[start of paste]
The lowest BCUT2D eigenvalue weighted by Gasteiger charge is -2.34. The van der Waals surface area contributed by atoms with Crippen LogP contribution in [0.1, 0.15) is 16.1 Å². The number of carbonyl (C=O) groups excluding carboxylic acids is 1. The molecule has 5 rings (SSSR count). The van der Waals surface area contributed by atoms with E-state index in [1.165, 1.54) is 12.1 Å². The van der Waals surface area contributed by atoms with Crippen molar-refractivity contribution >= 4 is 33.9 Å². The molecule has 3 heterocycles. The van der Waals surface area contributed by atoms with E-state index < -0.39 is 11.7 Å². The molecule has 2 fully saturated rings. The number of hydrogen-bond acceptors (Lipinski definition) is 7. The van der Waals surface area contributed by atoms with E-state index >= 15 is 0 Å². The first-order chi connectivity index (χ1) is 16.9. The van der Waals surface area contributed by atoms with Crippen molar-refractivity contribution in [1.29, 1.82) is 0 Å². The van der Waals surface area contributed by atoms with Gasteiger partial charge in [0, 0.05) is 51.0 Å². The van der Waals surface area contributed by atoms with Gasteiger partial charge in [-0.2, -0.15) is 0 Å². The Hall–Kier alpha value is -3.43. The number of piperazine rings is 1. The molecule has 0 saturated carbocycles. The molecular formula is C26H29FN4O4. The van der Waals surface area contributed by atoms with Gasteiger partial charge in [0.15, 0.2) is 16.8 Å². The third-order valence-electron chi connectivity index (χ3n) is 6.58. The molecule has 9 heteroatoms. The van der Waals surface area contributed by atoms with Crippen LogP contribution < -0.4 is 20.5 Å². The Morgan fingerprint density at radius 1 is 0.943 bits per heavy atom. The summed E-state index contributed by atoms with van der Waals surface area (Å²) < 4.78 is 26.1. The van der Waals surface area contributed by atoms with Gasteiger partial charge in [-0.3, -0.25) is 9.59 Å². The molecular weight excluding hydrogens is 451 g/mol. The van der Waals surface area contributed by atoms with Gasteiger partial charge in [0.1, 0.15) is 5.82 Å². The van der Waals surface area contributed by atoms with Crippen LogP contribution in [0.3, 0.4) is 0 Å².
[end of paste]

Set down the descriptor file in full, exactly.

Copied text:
The lowest BCUT2D eigenvalue weighted by Gasteiger charge is -2.34. The van der Waals surface area contributed by atoms with Crippen LogP contribution in [0.1, 0.15) is 16.1 Å². The number of carbonyl (C=O) groups excluding carboxylic acids is 1. The molecule has 5 rings (SSSR count). The van der Waals surface area contributed by atoms with E-state index in [1.165, 1.54) is 12.1 Å². The van der Waals surface area contributed by atoms with Crippen molar-refractivity contribution >= 4 is 33.9 Å². The molecule has 3 heterocycles. The van der Waals surface area contributed by atoms with E-state index < -0.39 is 11.7 Å². The molecule has 2 fully saturated rings. The number of hydrogen-bond acceptors (Lipinski definition) is 7. The van der Waals surface area contributed by atoms with E-state index >= 15 is 0 Å². The first-order chi connectivity index (χ1) is 16.9. The van der Waals surface area contributed by atoms with Crippen molar-refractivity contribution in [1.29, 1.82) is 0 Å². The van der Waals surface area contributed by atoms with Gasteiger partial charge in [0, 0.05) is 51.0 Å². The van der Waals surface area contributed by atoms with Gasteiger partial charge in [-0.2, -0.15) is 0 Å². The Hall–Kier alpha value is -3.43. The number of piperazine rings is 1. The molecule has 0 saturated carbocycles. The molecular formula is C26H29FN4O4. The van der Waals surface area contributed by atoms with Gasteiger partial charge in [0.15, 0.2) is 16.8 Å². The third-order valence-electron chi connectivity index (χ3n) is 6.58. The molecule has 9 heteroatoms. The van der Waals surface area contributed by atoms with Crippen LogP contribution < -0.4 is 20.5 Å². The Morgan fingerprint density at radius 1 is 0.943 bits per heavy atom. The summed E-state index contributed by atoms with van der Waals surface area (Å²) < 4.78 is 26.1. The van der Waals surface area contributed by atoms with Gasteiger partial charge in [-0.3, -0.25) is 9.59 Å². The molecular weight excluding hydrogens is 451 g/mol. The van der Waals surface area contributed by atoms with Gasteiger partial charge in [0.1, 0.15) is 5.82 Å². The van der Waals surface area contributed by atoms with Crippen LogP contribution in [0.3, 0.4) is 0 Å².